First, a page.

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Symbols and Rituals: Fasting on Yom Kippur

Return to the InterfaithFamily Guide to the High Holy Days.
 

InterfaithFamily Guide to the High Holy Days: Symbols and Rituals  

Fasting on Yom Kippur
 

One of the things Yom Kippur is best known for is the practice of fasting for the duration of the holiday. The purpose of the fast—which traditionally includes abstaining from food, drink, sex and bathing—is to purify the spirit and concentrate the mind on the theme of forgiveness and moral renewal. The fast begins at sundown when the holy day begins, and it ends at sundown the following evening, often with synagogues offering a small spread of food.

In traditional Jewish practice, childrBreaking fast together after Yom Kippuren under 13 are not expected to fast. Neither are pregnant women, or anyone with a medical condition that fasting would exacerbate. The idea isn’t to create a health hazard—it’s a spiritual practice and nothing more.

It’s also not an all or nothing proposition. People who take daily medications generally maintain those routines through Yom Kippur, even if they are fasting. Some people take on some aspects of the fast but not all: they might refrain from eating but drink water during the day, or just fast for part of the day. Some people who can’t fast for health reasons choose to donate the equivalent of one day’s worth of meals to a food bank to honor the tradition. Whether someone identifies as Jewish or not, everyone is welcome to participate in fasting.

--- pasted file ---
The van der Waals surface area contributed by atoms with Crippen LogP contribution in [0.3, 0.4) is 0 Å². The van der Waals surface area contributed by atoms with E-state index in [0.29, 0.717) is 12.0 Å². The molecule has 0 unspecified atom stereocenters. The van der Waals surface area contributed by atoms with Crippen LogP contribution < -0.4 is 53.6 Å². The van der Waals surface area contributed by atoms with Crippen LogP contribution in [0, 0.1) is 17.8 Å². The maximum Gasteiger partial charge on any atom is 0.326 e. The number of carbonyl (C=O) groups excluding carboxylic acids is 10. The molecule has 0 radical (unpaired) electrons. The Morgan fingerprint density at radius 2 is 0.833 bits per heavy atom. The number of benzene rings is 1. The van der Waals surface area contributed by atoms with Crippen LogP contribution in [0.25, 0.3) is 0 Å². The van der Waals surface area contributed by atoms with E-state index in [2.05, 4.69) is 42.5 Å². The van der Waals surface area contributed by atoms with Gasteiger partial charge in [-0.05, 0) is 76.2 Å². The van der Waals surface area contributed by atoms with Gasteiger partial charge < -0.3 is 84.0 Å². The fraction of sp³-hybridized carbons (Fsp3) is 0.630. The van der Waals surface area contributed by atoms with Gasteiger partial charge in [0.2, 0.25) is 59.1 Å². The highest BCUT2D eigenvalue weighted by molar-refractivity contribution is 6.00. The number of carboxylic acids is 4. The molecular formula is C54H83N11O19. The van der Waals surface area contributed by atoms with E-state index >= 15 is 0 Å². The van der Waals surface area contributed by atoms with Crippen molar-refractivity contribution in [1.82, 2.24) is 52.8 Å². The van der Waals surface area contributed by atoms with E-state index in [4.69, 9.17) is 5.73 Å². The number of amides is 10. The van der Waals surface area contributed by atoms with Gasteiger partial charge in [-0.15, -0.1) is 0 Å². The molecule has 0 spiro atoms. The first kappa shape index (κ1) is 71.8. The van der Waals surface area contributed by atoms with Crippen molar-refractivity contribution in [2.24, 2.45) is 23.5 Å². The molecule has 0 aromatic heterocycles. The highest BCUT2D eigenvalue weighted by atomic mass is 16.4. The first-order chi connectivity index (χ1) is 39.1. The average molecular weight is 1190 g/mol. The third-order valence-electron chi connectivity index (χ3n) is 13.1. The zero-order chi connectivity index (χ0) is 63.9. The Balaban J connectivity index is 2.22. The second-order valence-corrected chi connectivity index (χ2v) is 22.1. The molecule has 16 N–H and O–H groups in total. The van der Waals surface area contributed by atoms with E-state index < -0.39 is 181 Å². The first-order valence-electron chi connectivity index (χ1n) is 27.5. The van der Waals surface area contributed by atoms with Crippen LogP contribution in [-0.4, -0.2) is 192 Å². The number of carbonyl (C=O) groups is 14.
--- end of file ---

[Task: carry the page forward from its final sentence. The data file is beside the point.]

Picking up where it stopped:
Judaism doesn’t have many holidays that involve intentionally creating physical discomfort for ourselves in order to create a special state of consciousness, so Yom Kippur stands out for most Jews as a very unique day of the year. People at synagogue services will ask one another how their fast is going, and it’s perfectly OK to say, “I’m not able to fast this year, how is yours going?” If you decide to participate in fasting for the first time, it’s a good idea to get well hydrated in the hour or two before the beginning of Yom Kippur.

The first meal everyone eats after Yom Kippur has ended is often called the “Break-the-Fast” or “Break Fast” and sometimes people issue invitations to host friends for this meal. Conventional wisdom about resuming eating and drinking is to take things slow and avoid overdoing it. Some synagogues will lay out a spread of food so that people attending the final services for Yom Kippur are able to eat something and mingle together after. Bagels, spreads, fruit and traditional dishes like kugel (we have a great recipe here) are popular choices for breaking the fast.

The InterfaithFamily Guide to the High Holy Days is also available in PDF. 

Hebrew for "Day of Atonement," the final of ten Days of Awe that begin with Rosh Hashanah. Occurs during the fall and is marked by a 24-hour fast. One of the most important Jewish holidays. Yiddish word for a savory or sweet pudding made from either noodles, potatoes or matzah.
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